return

    ##print data
    codeChunkList.append(fn__applyStyle(data))

Indeed, the recursive function does make it look so easy, yet simple. The output produced by new design, yields the same results as did the old one.

WAIT, there’s more..

How about styling context differences ?? This approach can have multiple applications, depending on your problem scenario. Give it a try, feel free to share your thoughts..

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code4Py | Style Unified Differences

As per recently created page, the following diff command output representing unified differences, needed to be styled;

[vagrant@localhost python]$ diff -u A B
--- A   2014-08-20 20:13:30.315009258 +0000
+++ B   2014-08-20 20:13:39.021009349 +0000
@@ -1,6 +1,9 @@
+typeset -i sum=0
+
 while read num
 do
   printf "%d " ${num}
+  sum=sum+${num}
 done <<EOF
 1
 2
@@ -9,5 +12,4 @@
 5
 EOF

-echo
-
+echo; echo "Sum: ${sum}"
[vagrant@localhost python]$

Source Code (GitHub Gist)
I have completed writing python script that will generate HTML output as follows.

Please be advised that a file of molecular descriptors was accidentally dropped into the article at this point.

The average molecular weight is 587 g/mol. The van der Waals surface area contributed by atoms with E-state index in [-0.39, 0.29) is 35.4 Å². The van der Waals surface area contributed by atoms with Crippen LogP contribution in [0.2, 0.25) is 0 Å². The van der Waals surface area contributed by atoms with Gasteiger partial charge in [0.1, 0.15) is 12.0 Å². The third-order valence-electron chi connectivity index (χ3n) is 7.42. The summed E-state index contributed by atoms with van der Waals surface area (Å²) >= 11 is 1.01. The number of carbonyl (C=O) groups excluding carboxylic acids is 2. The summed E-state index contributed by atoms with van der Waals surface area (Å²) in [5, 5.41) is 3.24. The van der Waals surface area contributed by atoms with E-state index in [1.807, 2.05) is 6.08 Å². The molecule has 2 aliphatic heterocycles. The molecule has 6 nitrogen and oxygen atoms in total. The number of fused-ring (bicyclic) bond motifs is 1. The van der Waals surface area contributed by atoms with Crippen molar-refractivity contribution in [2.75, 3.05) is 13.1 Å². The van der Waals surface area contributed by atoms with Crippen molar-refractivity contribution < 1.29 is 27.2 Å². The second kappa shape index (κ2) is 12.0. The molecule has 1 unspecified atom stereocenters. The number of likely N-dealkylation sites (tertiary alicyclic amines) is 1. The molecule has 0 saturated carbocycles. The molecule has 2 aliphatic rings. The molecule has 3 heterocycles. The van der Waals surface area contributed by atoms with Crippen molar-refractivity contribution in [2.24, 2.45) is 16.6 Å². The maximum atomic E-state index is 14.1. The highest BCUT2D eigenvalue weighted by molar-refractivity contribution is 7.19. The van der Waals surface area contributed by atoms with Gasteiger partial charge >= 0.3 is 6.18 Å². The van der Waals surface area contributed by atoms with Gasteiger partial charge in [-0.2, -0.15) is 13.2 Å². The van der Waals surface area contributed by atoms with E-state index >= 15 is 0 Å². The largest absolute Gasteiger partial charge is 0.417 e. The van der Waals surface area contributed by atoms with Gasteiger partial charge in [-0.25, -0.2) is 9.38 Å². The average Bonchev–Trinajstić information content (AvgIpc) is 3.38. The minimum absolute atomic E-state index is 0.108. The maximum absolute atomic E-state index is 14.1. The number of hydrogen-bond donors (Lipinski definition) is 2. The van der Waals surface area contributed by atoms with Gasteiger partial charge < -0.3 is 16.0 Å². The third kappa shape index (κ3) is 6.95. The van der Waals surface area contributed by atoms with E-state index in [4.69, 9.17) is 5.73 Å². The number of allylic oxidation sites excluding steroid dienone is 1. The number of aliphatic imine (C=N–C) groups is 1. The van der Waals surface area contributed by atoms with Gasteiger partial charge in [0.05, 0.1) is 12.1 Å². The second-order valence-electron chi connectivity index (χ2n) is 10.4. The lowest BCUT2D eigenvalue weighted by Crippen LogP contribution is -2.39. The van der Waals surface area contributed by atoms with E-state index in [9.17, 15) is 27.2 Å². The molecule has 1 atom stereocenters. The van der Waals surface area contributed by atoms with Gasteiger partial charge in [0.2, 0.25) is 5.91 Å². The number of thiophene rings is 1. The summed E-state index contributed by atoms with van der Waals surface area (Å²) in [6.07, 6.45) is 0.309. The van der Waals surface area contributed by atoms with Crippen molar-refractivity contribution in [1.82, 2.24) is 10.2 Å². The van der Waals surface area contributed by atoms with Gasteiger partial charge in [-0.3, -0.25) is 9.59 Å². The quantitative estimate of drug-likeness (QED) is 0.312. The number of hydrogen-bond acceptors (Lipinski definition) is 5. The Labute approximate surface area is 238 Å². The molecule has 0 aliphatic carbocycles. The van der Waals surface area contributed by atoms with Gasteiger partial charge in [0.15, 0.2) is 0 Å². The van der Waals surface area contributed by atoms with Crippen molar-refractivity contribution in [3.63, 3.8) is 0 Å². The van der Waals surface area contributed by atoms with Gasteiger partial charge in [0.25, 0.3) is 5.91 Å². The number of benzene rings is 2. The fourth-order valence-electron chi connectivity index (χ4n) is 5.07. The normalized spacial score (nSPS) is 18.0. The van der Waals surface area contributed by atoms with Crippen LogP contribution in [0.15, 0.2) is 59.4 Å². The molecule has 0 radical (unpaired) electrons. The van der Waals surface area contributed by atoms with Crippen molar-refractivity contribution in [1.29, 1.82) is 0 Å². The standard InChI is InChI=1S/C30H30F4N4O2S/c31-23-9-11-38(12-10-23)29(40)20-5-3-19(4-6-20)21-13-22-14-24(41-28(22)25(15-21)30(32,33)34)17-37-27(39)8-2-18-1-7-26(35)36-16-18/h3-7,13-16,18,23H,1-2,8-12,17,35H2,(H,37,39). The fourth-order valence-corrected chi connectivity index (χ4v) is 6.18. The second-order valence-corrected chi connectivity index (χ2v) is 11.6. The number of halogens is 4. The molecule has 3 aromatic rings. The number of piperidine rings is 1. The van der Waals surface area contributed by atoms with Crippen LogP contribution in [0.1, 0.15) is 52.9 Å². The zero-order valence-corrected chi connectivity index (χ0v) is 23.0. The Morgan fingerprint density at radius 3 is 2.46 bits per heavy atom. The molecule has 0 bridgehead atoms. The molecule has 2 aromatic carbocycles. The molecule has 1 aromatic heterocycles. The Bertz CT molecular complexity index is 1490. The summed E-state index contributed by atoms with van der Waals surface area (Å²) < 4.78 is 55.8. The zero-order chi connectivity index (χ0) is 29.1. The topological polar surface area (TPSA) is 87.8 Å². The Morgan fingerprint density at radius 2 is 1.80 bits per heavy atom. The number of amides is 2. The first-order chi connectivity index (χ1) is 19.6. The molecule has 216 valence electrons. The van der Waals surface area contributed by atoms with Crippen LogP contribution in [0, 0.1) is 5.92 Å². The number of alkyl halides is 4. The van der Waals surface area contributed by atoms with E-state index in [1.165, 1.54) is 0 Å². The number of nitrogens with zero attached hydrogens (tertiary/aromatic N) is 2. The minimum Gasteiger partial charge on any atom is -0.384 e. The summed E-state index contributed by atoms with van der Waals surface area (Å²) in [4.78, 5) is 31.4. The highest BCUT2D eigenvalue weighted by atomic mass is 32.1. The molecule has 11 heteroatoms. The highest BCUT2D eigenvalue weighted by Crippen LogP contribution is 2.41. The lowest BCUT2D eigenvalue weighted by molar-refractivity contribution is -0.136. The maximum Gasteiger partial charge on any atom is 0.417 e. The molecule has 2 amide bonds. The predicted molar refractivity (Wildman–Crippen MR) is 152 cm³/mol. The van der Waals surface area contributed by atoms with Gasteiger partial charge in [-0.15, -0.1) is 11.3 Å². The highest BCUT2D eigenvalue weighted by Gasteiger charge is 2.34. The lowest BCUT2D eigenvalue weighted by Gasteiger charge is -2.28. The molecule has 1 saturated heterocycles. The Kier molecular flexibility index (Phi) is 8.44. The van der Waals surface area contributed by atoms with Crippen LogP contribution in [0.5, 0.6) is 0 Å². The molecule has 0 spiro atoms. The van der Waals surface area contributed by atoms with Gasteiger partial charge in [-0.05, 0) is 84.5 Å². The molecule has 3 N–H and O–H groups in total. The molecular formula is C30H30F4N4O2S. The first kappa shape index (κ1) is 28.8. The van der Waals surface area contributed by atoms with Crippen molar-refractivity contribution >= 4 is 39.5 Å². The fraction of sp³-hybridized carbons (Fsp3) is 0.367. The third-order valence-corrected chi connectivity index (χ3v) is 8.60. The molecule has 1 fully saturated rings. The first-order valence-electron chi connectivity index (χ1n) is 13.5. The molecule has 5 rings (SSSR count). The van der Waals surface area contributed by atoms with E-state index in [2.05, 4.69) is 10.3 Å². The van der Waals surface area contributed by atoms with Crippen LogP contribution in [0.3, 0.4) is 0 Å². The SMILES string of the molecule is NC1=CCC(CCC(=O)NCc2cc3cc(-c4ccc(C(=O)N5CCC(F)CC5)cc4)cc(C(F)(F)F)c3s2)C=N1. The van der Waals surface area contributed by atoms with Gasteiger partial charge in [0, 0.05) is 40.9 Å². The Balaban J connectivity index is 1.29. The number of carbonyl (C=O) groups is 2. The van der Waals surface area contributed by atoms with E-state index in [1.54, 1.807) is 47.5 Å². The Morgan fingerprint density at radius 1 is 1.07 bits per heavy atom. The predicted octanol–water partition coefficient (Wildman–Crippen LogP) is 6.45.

<tr>
  <td>
    <span style='color: green'>typeset -i sum=0</span><br />
    <span style='color: green'></span><br />
    while read num<br />
    do<br />
      printf "%d " ${num}<br />
    <span style='color: green'>  sum=sum+${num}</span><br />
    done <<EOF<br />
    1<br />
    2
  </td>
</tr>
<tr>
  <td>
    5<br />
    EOF<br />
    <br />
    <span style='color: red'>echo </span><br />
    <span style='color: red'></span><br />
    <span style='color: green'>echo; echo "Sum: ${sum}"</span>
  </td>
</tr>

Style Output
This output tabulates the differences in N-row(s) and single-column format, if properly embedded into table element of HTML document, which could then be rendered by web browser based on CSS properties (if defined).

code4Py | Style Context Differences

As per recently created page, the following diff command output representing context differences, needed to be styled;

[vagrant@localhost python]$ diff -c A B
*** A   2014-08-20 20:13:30.315009258 +0000
--- B   2014-08-20 20:13:39.021009349 +0000
***************
*** 1,6 ****
--- 1,9 ----
+ typeset -i sum=0
+
  while read num
  do
    printf "%d " ${num}
+   sum=sum+${num}
  done <<EOF
  1
  2
***************
*** 9,13 ****
  5
  EOF

! echo
!
--- 12,15 ----
  5
  EOF

! echo; echo "Sum: ${sum}"
[vagrant@localhost python]$

Source Code (GitHub Gist)
I have completed writing python script that will generate HTML output as follows.

<tr>
  <td>

  </td>
  <td>
    <span style='color: green'> typeset -i sum=0</span><br />
    <span style='color: green'> </span><br />
     while read num<br />
     do<br />
       printf "%d " ${num}<br />
    <span style='color: green'>   sum=sum+${num}</span><br />
     done <<EOF<br />